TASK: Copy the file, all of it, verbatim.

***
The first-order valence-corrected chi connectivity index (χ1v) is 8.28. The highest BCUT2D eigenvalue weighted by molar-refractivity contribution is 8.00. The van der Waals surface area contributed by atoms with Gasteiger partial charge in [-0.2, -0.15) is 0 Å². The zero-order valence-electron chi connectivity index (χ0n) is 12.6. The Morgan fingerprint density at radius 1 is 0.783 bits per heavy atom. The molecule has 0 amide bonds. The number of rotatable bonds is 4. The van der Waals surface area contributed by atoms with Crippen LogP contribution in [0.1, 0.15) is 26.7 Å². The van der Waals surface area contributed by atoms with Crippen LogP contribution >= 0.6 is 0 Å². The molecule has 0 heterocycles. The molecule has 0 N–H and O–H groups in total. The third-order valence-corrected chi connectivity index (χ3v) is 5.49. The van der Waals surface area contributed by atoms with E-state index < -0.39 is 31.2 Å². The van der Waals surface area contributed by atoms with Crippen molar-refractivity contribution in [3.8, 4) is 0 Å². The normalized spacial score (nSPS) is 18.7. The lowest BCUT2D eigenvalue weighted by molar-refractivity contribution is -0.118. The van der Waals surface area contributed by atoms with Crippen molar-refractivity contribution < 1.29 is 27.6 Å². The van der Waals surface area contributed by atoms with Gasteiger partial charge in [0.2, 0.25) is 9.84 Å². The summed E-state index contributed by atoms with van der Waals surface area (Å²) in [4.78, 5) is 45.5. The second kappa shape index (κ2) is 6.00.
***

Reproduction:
The first-order valence-corrected chi connectivity index (χ1v) is 8.28. The highest BCUT2D eigenvalue weighted by molar-refractivity contribution is 8.00. The van der Waals surface area contributed by atoms with Gasteiger partial charge in [-0.2, -0.15) is 0 Å². The zero-order valence-electron chi connectivity index (χ0n) is 12.6. The Morgan fingerprint density at radius 1 is 0.783 bits per heavy atom. The molecule has 0 amide bonds. The number of rotatable bonds is 4. The van der Waals surface area contributed by atoms with Crippen LogP contribution in [0.1, 0.15) is 26.7 Å². The van der Waals surface area contributed by atoms with Crippen LogP contribution >= 0.6 is 0 Å². The molecule has 0 heterocycles. The molecule has 0 N–H and O–H groups in total. The third-order valence-corrected chi connectivity index (χ3v) is 5.49. The van der Waals surface area contributed by atoms with E-state index < -0.39 is 31.2 Å². The van der Waals surface area contributed by atoms with Crippen molar-refractivity contribution in [3.8, 4) is 0 Å². The normalized spacial score (nSPS) is 18.7. The lowest BCUT2D eigenvalue weighted by molar-refractivity contribution is -0.118. The van der Waals surface area contributed by atoms with Crippen molar-refractivity contribution < 1.29 is 27.6 Å². The van der Waals surface area contributed by atoms with Gasteiger partial charge in [0.2, 0.25) is 9.84 Å². The summed E-state index contributed by atoms with van der Waals surface area (Å²) in [4.78, 5) is 45.5. The second kappa shape index (κ2) is 6.00.